Rep. Raúl M. Grijalva
Published December 11, 2017
WASHINGTON – Ranking Member Raúl M. Grijalva (D-Ariz.) said today that he will use Tuesday’s hearing on Republican and Trump administration demands for more mining of uranium and other minerals from public land to highlight the threat those plans pose to the Grand Canyon. Grijalva will highlight the need to maintain the existing Obama-era moratorium on new uranium mining claims on 1 million acres in the region.
In late September, Chairman Rob Bishop (R-Utah) urged the U.S. Forest Service (USFS) and Interior Department to conduct an “expedited review” of recent mining moratoriums enacted by the Obama administration. A USFS report last month recommended lifting the moratorium without providing any justification beyond providing companies the ability to mine more uranium.
The hearing is being driven by the same mining interests that direct the Trump administration and Republican Party’s environmental policy. Trump’s illegal destruction last week of Bears Ears National Monument followed heavy White House lobbying by a uranium mining and milling company, and the National Mining Association’s testimony submitted for tomorrow’s hearing attacks the Grand Canyon moratorium.
In a Nov. 27 op-ed in the Arizona Republic, Grijalva pointed out that the moratorium is still necessary and has a strong legal foundation. The full piece is available at http://bit.ly/2kX8nR7.
“Never mind that more than 3,000 existing claims for uranium mining still exist inside the moratorium area,” Grijalva wrote.
The companies holding those claims could start operations any time. If there’s a jobs boom waiting to happen, what are they waiting for? They can’t blame red tape — they already own the mineral rights.
Rather than studying the price of uranium or the failures of the U.S. nuclear power market, Trump is repeating the industry’s paper-thin excuses about “bureaucrats.” Republicans in Washington are wrong to help this cause.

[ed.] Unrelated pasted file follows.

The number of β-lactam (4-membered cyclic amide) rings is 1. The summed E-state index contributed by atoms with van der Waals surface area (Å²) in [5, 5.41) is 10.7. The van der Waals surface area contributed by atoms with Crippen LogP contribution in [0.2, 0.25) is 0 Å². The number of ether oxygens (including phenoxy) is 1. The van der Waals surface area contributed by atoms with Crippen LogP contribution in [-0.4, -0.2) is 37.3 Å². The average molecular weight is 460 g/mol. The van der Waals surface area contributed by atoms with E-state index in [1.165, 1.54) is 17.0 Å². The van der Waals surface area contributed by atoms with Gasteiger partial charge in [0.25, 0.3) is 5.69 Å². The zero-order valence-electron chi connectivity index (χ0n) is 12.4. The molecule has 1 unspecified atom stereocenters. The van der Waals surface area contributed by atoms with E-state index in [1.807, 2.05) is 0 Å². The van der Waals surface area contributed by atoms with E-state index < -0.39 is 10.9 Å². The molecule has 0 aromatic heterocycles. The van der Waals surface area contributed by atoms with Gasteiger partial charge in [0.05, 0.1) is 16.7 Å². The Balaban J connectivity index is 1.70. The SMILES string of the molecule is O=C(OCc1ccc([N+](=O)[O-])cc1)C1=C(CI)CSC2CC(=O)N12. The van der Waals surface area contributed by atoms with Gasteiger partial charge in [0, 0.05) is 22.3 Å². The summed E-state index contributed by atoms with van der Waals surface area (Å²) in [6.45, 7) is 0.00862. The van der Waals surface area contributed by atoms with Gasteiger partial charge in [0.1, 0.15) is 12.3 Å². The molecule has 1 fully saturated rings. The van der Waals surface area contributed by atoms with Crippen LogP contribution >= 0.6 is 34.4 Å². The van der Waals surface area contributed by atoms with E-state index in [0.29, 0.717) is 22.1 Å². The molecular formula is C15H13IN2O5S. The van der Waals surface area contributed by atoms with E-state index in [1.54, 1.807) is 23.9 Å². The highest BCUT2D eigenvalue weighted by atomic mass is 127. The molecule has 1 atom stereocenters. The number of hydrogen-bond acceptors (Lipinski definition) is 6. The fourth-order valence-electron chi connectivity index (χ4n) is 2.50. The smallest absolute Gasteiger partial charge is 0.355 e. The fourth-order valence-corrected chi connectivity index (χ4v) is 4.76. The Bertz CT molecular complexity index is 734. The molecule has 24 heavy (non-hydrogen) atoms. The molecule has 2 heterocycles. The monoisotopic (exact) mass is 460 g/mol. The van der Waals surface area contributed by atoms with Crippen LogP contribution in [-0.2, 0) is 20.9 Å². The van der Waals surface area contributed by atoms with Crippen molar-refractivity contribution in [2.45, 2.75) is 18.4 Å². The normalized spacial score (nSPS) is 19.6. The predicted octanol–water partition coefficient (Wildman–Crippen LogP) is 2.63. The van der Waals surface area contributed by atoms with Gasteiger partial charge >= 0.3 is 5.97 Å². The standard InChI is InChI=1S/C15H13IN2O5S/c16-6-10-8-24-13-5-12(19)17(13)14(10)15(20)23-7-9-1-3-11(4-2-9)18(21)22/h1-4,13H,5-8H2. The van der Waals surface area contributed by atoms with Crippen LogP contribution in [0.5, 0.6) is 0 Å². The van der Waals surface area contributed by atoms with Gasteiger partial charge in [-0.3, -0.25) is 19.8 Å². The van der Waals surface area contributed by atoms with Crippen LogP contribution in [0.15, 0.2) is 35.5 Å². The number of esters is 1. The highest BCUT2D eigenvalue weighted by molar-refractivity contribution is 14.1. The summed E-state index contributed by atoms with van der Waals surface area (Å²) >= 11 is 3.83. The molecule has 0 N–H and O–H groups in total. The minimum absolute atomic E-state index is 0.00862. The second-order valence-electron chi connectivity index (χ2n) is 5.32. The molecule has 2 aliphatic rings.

Tomorrow’s hearing, Grijalva said this afternoon, is part of advancing the uranium industry’s narrow financial interests at the expense of public health, Native American rights and environmental quality for millions of Americans who live along the Colorado River.
“We’re supposed to believe our national demand for uranium, of all things, is too important to let the Grand Canyon, tribal needs, public health or any other considerations get in the way,” Grijalva said today. “Industry talking points can’t hide the fact that prices are too low for domestic uranium production to make a profit. If Republicans are willing to sacrifice tribes’ and other Americans’ well-being to help an industry that’s sitting idle these days, they’ve given up on being taken seriously.”
The hearing will also focus on Republicans’ demand for weaker environmental enforcement in the name of producing other supposedly “critical” minerals, which the party has redefined to include such common products as sand and gravel.1
 See H.R. 1937 (114th), the National Strategic and Critical Minerals Production Act (Amodei, R-NV), and the dissenting views in H. Rept. 114-253